Author Topic: Tom Lehmann's Dough Management Procedure  (Read 2539 times)

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Offline norma427

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Re: Tom Lehmann's Dough Management Procedure
« Reply #50 on: August 06, 2016, 07:03:14 PM »
Norma;
I'm wondering if those plastic forms are just a form into which the dough balls are placed to allow the dough to be rolled to a uniform thickness, the form would then be removed and the flattened dough pieces placed into the pan cups? You can achieve the same thing by running the dough balls through a sheeter twice with a 90 degree turn between each pass, or make a couple of gauge strips out of wood or aluminum, lay on either side of several dough balls and using a rolling pin, roll the dough out to the desired thickness (which is determined by the thickness of the gauge strips).

Tom Lehmann/The Dough Doctor

Tom,

I didn't think about those plastic forms being just a form into which the dough balls are place to be rolled to a uniform thickness.  That makes sense to me.  Your ideas are great for what I can try. 

Norma

Offline norma427

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Re: Tom Lehmann's Dough Management Procedure
« Reply #51 on: August 10, 2016, 08:18:58 AM »
Tom and Peter,

I received the “double decker” hamburger pan from R.T. Bundy & Assoc. yesterday   It is sure is one big heavy bugger and built well.   I never saw a pan that was built so well.  :o I wonder how I should go about cutting it.  It will be too big for the freezer at market.  I also wonder if there is any advise on something that can cut bigger than 4” round circles and what size would either of you prefer?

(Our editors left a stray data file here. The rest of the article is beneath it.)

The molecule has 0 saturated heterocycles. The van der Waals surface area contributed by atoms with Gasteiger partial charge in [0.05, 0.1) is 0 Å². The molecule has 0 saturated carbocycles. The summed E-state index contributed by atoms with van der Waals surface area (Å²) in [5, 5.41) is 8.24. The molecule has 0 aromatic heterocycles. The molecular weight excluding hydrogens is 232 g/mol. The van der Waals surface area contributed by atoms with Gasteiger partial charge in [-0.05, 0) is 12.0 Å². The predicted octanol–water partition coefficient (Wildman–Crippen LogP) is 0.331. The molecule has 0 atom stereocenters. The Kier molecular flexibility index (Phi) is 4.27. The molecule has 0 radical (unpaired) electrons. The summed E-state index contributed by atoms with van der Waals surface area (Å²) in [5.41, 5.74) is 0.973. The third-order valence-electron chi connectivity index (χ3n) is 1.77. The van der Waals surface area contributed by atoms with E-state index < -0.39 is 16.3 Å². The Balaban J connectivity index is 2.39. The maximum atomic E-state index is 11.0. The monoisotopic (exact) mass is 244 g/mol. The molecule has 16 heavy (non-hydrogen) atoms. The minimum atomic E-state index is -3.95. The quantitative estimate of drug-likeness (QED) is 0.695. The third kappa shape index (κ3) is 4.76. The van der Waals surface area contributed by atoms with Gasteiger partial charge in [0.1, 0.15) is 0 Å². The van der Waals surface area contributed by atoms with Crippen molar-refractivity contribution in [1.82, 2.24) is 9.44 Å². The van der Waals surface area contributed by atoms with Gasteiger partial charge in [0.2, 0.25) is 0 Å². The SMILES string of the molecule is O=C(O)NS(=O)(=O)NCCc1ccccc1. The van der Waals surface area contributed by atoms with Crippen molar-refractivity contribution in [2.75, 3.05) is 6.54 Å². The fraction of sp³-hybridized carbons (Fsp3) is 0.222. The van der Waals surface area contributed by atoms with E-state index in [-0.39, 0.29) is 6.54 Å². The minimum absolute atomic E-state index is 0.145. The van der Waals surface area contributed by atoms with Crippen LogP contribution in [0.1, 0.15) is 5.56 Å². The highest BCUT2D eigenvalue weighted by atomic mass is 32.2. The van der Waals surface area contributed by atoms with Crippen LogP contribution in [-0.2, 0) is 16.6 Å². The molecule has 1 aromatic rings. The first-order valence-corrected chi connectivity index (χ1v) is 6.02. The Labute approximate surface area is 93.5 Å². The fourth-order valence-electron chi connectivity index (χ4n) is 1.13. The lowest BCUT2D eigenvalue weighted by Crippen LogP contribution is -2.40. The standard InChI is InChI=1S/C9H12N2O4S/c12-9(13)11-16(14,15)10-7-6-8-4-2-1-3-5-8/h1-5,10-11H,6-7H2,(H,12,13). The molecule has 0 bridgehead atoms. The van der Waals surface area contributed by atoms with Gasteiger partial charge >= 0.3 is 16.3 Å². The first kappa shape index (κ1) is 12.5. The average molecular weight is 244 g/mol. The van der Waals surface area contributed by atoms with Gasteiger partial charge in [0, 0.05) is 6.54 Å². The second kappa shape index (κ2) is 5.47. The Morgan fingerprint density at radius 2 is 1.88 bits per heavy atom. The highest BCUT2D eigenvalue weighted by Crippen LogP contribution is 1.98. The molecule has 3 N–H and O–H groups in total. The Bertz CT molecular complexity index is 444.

Norma

Offline The Dough Doctor

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Re: Tom Lehmann's Dough Management Procedure
« Reply #52 on: August 10, 2016, 01:41:52 PM »
Norma;
I cut mine in half using a metal cutting band saw but you could probably do it as well using a hand held grinder and a cut-off wheel. Depending upon how good the person doing the cutting is you might lose a row of cups as we did.
For something larger in diameter you might look at the Whopper pans but the cups will not be as deep as athe 3-D pans that you have. You can also find round cake pans down to just about any diameter you want. I used to have them in 5", 6", 7" and 8" diameters, they'll be about 1" deep.
Tom Lehmann/The Dough Doctor

Offline norma427

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Re: Tom Lehmann's Dough Management Procedure
« Reply #53 on: August 10, 2016, 09:16:46 PM »
Norma;
I cut mine in half using a metal cutting band saw but you could probably do it as well using a hand held grinder and a cut-off wheel. Depending upon how good the person doing the cutting is you might lose a row of cups as we did.
For something larger in diameter you might look at the Whopper pans but the cups will not be as deep as athe 3-D pans that you have. You can also find round cake pans down to just about any diameter you want. I used to have them in 5", 6", 7" and 8" diameters, they'll be about 1" deep.
Tom Lehmann/The Dough Doctor

Tom,

Thanks for telling me how you cut your pans.  I am not that good with tools like you mentioned.  I will have to see if someone else can cut the pan. 

For right now, after the pan is cut, I will just play around with it.  I don't even know if the idea of a Bo Pizza will work.  I really don't think I want to try and make a pan pizza larger in diameter.  I use the smaller chest freezer at market for other frozen dough balls, frozen pepperoni and any leftover sauce from a Tuesday.  Some grated cheese also are store in the chest freezer.

Norma